Every greasy hoodlum character here represents a stratum of economic influence. Lowlife Russell (Ben Mendelsohn) brings home the nothing-to-lose emigrant faction. When Russell’s fellow immoral pal Frankie (Scoot McNairy) tries to land a card-game hold-up job from a slimy smalltime kingpin named Johnny Amato — a.k.a. Squirrel — Russell is quick to set his would-be boss man straight as to just who is doing whom a favor. Speaking truth to power comes with a thick dose of irreverent irony. The fact that Russell is a junkie with not much more on his mind than where his next fix or lay is coming from is beside the point. Russell is on the lowest rung of society’s ladder but that doesn’t prevent him from maintaining self-respect along with his hedonistic priorities.


The successful heist that follows requires a visit from a corporate-minded honcho known only as the Driver (Richard Jenkins). From his mobile office the Driver hires professional hit man Jackie Cogan (Brad Pitt) to settle the score. The men who orchestrated and executed the heist have to pay. No crime goes unpaid. If you’ve ever wondered about what it would look like for the banker bastards who ruined America’s economy to have to make penance with their own flesh, the filmmakers deliver a beautifully brutal vision of such a comeuppance.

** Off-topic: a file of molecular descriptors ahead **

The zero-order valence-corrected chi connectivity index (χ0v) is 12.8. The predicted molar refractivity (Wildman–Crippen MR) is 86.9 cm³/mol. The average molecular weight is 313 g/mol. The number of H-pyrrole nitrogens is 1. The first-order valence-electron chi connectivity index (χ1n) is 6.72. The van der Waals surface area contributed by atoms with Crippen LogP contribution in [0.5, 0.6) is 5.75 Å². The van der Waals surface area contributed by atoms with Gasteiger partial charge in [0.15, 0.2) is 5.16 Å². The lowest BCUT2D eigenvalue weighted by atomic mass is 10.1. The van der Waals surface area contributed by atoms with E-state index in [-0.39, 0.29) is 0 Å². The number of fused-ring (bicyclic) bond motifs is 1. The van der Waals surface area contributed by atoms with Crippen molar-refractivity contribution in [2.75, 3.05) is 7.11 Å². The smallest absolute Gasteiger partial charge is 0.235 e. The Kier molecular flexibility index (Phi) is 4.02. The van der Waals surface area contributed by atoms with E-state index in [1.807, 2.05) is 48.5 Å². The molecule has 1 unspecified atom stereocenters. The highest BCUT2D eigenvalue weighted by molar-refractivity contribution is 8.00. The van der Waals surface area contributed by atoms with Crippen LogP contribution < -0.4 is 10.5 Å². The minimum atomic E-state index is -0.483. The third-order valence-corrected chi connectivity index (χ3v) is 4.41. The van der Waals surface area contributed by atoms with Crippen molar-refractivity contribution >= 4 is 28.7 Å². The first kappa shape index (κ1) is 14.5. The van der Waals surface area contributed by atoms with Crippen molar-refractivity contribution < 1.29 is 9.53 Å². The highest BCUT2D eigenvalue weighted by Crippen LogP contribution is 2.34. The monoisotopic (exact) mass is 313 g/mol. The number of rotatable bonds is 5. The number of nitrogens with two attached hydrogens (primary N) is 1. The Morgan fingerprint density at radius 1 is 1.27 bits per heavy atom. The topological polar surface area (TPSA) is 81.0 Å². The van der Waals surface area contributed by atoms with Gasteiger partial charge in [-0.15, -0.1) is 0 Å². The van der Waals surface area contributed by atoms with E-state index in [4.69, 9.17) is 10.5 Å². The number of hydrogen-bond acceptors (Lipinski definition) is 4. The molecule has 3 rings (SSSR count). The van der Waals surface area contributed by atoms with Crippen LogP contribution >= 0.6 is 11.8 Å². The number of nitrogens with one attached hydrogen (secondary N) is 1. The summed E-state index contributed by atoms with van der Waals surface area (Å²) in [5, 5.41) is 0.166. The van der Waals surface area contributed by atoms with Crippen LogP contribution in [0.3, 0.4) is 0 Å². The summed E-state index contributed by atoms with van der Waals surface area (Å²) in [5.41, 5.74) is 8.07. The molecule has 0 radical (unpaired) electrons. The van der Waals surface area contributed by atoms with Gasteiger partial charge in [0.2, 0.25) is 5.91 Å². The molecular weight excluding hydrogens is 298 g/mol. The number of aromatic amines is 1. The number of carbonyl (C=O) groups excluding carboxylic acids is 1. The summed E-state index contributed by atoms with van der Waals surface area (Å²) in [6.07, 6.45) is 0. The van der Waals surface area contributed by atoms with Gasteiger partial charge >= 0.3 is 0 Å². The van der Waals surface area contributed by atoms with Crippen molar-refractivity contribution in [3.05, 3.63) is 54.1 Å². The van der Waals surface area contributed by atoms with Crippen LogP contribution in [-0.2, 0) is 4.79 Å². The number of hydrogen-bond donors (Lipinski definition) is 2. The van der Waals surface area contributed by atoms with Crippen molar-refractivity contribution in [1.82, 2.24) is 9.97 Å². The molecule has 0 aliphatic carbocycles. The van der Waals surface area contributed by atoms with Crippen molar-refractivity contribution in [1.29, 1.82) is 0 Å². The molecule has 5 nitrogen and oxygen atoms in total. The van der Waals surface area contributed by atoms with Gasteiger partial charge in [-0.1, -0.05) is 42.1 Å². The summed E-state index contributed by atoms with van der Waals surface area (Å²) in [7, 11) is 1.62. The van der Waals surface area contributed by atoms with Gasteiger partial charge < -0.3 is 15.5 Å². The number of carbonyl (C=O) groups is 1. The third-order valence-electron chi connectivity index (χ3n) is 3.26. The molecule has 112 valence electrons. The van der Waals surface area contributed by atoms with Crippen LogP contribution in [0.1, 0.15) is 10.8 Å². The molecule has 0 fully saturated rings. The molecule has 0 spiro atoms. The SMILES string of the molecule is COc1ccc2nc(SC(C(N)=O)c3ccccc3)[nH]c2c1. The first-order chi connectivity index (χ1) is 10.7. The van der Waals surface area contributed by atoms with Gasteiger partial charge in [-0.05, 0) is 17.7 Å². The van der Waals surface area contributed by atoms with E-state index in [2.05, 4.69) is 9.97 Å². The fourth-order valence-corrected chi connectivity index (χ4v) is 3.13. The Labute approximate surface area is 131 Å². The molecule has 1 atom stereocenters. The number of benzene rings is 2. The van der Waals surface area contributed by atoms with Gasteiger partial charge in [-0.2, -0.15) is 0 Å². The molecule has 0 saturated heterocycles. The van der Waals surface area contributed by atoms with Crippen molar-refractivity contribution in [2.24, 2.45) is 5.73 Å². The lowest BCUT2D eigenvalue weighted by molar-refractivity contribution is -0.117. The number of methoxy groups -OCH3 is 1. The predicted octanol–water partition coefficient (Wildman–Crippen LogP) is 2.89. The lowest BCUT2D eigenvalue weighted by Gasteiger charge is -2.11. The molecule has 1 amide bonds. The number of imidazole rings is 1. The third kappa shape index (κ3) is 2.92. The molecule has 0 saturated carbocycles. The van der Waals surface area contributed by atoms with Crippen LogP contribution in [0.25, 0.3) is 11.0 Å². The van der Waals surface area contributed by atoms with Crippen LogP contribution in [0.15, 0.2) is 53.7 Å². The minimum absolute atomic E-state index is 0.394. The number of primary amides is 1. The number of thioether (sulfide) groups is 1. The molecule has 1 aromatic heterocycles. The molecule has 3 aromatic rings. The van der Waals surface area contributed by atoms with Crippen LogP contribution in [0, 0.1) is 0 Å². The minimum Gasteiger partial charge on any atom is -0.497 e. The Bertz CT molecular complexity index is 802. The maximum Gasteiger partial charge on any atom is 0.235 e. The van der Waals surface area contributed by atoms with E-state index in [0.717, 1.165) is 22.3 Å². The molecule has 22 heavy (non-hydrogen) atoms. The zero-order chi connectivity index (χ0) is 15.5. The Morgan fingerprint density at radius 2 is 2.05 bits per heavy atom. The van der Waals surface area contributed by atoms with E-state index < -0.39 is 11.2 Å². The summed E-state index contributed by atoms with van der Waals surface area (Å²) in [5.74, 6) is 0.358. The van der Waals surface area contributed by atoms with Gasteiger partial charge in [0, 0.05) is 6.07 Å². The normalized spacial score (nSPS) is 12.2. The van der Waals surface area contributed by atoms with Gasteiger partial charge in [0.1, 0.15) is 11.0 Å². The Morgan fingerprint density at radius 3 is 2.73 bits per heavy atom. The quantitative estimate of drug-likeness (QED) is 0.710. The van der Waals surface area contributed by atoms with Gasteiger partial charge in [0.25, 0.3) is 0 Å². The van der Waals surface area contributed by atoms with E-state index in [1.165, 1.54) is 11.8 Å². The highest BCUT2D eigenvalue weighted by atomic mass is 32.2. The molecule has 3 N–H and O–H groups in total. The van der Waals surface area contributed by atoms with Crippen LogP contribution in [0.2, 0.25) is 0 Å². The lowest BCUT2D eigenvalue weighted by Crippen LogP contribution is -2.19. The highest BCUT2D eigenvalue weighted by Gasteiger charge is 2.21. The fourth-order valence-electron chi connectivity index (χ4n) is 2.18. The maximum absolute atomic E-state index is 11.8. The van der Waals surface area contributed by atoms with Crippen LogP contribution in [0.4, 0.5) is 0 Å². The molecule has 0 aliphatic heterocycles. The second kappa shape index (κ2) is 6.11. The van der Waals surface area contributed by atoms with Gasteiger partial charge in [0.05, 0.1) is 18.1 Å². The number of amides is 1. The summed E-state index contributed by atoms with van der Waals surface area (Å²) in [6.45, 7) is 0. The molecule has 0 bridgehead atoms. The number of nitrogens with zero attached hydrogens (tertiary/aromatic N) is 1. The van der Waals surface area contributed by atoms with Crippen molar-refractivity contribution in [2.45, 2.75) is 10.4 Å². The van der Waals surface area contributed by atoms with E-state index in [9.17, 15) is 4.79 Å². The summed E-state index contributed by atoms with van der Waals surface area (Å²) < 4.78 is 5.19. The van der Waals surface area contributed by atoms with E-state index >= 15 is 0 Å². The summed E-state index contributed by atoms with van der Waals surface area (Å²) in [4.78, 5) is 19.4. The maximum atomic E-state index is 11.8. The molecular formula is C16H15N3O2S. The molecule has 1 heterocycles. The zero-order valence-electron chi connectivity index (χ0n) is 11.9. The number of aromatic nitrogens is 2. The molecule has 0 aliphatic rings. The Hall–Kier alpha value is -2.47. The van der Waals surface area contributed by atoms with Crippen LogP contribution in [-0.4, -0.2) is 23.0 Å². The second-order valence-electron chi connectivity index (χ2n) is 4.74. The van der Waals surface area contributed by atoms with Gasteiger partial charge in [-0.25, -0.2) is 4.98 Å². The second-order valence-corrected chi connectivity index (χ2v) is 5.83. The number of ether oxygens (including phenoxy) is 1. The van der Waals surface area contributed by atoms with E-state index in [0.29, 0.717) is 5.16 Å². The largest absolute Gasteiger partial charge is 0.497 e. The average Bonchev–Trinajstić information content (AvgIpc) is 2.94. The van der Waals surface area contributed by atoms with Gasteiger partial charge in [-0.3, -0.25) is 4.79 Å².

The film’s evocative title stretches across the narrative like a transparent satin sheet. Brad Pitt’s character is methodical and cynical, yet he’s fully aware of the emotional burden of his deadly occupation. He says of his profession that he likes to kill from a distance; predator drones come to mind. Jackie goes so far as to ask for the assistance of a hit man he worked with several years earlier. James Gandolfini’s Mickey isn’t as together as he used to be. He’s turned into a raging alcoholic with an addiction to prostitutes. If Jackie represents a self-protective mercenary, Mickey is a cautionary vision of where Jackie could be headed if he isn’t careful. Everyone gets corrupted. It’s just a matter of time and opportunity.

“Killing Them Softly” is a stylish crime drama made up of piercing monologues and canny dialogue that reverberates with social implications. Nothing is wasted. People and places are appropriately ugly. Every performance is spot-on. That the film so effectively lashes out at economic hypocrisy in America is truly rewarding. Here is a one-movie revolution against all of the corporate-controlled two-party bullshit that has turned America into a third-world dictatorship. Brilliant is too soft a word to describe it.

Rated R. 97 mins. (A+)

Five Stars

Groupthink doesn't live here, critical thought does.

This website is dedicated to Agnès Varda and to Luis Buñuel.

Get cool rewards when you click on the button to pledge your support through Patreon.

Cole Smithey on Patreon

LA GRANDE BOUFFE (THE BIG FEAST) is recorded live at Blind Tiger Ale House (Once New York City's best rated craft beer bar) where we judiciously choose a beer from the Tiger's generous board that we think most appropriate for our film of choice. 

New York City cinephile Martin Keller returns for a follow-up to our Andrew Dominic's companion-piece film duo "THE ASSASSINATION OF JESSE JAMES BY THE COWARD ROBERT FORD" and "KILLING THEM SOFLTY." 

Inspired be the Tiger's hearty board of beer choices, we went with Tired Hands Brewing's SEVERE HEAD WOUND — their "pink, goopy, double IPA." Poor Ray Liotta.